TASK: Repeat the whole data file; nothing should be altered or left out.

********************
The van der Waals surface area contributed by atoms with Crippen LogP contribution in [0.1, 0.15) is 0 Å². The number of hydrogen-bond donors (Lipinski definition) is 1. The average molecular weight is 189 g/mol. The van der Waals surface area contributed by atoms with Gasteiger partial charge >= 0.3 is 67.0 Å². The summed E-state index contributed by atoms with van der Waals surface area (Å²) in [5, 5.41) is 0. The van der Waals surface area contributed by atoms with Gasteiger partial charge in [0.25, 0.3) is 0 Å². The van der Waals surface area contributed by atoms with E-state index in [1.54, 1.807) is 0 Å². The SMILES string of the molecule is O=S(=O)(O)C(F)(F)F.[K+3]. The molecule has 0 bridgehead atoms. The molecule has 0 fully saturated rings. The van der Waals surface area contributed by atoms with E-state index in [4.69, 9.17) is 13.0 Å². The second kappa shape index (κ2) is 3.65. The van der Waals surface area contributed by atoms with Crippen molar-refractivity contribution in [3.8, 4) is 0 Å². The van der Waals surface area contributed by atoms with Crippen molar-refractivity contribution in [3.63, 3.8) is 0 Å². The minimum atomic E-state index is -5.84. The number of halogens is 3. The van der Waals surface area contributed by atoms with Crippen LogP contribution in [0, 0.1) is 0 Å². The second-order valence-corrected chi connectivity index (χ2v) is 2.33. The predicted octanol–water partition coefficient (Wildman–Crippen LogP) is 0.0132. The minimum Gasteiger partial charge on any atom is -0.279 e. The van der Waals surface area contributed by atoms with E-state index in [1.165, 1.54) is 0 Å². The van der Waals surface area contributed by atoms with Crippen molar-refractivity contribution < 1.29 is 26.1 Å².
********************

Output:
The van der Waals surface area contributed by atoms with Crippen LogP contribution in [0.1, 0.15) is 0 Å². The number of hydrogen-bond donors (Lipinski definition) is 1. The average molecular weight is 189 g/mol. The van der Waals surface area contributed by atoms with Gasteiger partial charge >= 0.3 is 67.0 Å². The summed E-state index contributed by atoms with van der Waals surface area (Å²) in [5, 5.41) is 0. The van der Waals surface area contributed by atoms with Gasteiger partial charge in [0.25, 0.3) is 0 Å². The van der Waals surface area contributed by atoms with E-state index in [1.54, 1.807) is 0 Å². The SMILES string of the molecule is O=S(=O)(O)C(F)(F)F.[K+3]. The molecule has 0 bridgehead atoms. The molecule has 0 fully saturated rings. The van der Waals surface area contributed by atoms with E-state index in [4.69, 9.17) is 13.0 Å². The second kappa shape index (κ2) is 3.65. The van der Waals surface area contributed by atoms with Crippen molar-refractivity contribution in [3.8, 4) is 0 Å². The van der Waals surface area contributed by atoms with Crippen molar-refractivity contribution in [3.63, 3.8) is 0 Å². The minimum atomic E-state index is -5.84. The number of halogens is 3. The van der Waals surface area contributed by atoms with Crippen LogP contribution in [0, 0.1) is 0 Å². The second-order valence-corrected chi connectivity index (χ2v) is 2.33. The predicted octanol–water partition coefficient (Wildman–Crippen LogP) is 0.0132. The minimum Gasteiger partial charge on any atom is -0.279 e. The van der Waals surface area contributed by atoms with E-state index in [1.165, 1.54) is 0 Å². The van der Waals surface area contributed by atoms with Crippen molar-refractivity contribution < 1.29 is 26.1 Å².